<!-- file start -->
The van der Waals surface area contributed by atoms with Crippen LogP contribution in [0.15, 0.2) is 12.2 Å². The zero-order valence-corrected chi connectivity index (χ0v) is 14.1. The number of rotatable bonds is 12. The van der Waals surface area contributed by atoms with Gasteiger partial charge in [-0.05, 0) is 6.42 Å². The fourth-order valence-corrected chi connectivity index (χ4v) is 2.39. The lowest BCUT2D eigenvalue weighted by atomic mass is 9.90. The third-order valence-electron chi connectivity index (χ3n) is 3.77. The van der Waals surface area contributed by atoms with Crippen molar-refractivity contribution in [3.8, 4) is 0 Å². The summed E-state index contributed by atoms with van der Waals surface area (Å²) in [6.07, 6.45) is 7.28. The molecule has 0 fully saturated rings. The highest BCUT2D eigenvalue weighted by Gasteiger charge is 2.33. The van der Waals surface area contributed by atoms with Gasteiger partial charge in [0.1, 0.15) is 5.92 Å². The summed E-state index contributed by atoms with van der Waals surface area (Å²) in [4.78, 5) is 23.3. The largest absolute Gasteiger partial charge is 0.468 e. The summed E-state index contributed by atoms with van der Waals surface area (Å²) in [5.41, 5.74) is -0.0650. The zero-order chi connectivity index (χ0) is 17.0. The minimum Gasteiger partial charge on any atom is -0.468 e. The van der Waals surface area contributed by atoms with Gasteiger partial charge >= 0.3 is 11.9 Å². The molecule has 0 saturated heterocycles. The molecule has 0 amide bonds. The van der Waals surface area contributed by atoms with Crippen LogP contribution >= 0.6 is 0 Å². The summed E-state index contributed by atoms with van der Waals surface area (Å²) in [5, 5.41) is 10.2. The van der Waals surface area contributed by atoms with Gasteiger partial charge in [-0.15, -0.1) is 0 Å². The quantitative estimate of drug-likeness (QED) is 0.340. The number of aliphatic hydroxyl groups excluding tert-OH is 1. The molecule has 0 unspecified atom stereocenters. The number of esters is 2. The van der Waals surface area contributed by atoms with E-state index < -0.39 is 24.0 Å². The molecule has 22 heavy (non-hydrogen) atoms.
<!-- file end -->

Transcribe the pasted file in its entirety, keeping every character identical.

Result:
The van der Waals surface area contributed by atoms with Crippen LogP contribution in [0.15, 0.2) is 12.2 Å². The zero-order valence-corrected chi connectivity index (χ0v) is 14.1. The number of rotatable bonds is 12. The van der Waals surface area contributed by atoms with Gasteiger partial charge in [-0.05, 0) is 6.42 Å². The fourth-order valence-corrected chi connectivity index (χ4v) is 2.39. The lowest BCUT2D eigenvalue weighted by atomic mass is 9.90. The third-order valence-electron chi connectivity index (χ3n) is 3.77. The van der Waals surface area contributed by atoms with Crippen molar-refractivity contribution in [3.8, 4) is 0 Å². The summed E-state index contributed by atoms with van der Waals surface area (Å²) in [6.07, 6.45) is 7.28. The molecule has 0 fully saturated rings. The highest BCUT2D eigenvalue weighted by Gasteiger charge is 2.33. The van der Waals surface area contributed by atoms with Gasteiger partial charge in [0.1, 0.15) is 5.92 Å². The summed E-state index contributed by atoms with van der Waals surface area (Å²) in [4.78, 5) is 23.3. The largest absolute Gasteiger partial charge is 0.468 e. The summed E-state index contributed by atoms with van der Waals surface area (Å²) in [5.41, 5.74) is -0.0650. The zero-order chi connectivity index (χ0) is 17.0. The minimum Gasteiger partial charge on any atom is -0.468 e. The van der Waals surface area contributed by atoms with Gasteiger partial charge >= 0.3 is 11.9 Å². The molecule has 0 saturated heterocycles. The molecule has 0 amide bonds. The van der Waals surface area contributed by atoms with Crippen LogP contribution >= 0.6 is 0 Å². The summed E-state index contributed by atoms with van der Waals surface area (Å²) in [5, 5.41) is 10.2. The van der Waals surface area contributed by atoms with Gasteiger partial charge in [-0.15, -0.1) is 0 Å². The quantitative estimate of drug-likeness (QED) is 0.340. The number of aliphatic hydroxyl groups excluding tert-OH is 1. The molecule has 0 unspecified atom stereocenters. The number of esters is 2. The van der Waals surface area contributed by atoms with E-state index < -0.39 is 24.0 Å². The molecule has 22 heavy (non-hydrogen) atoms.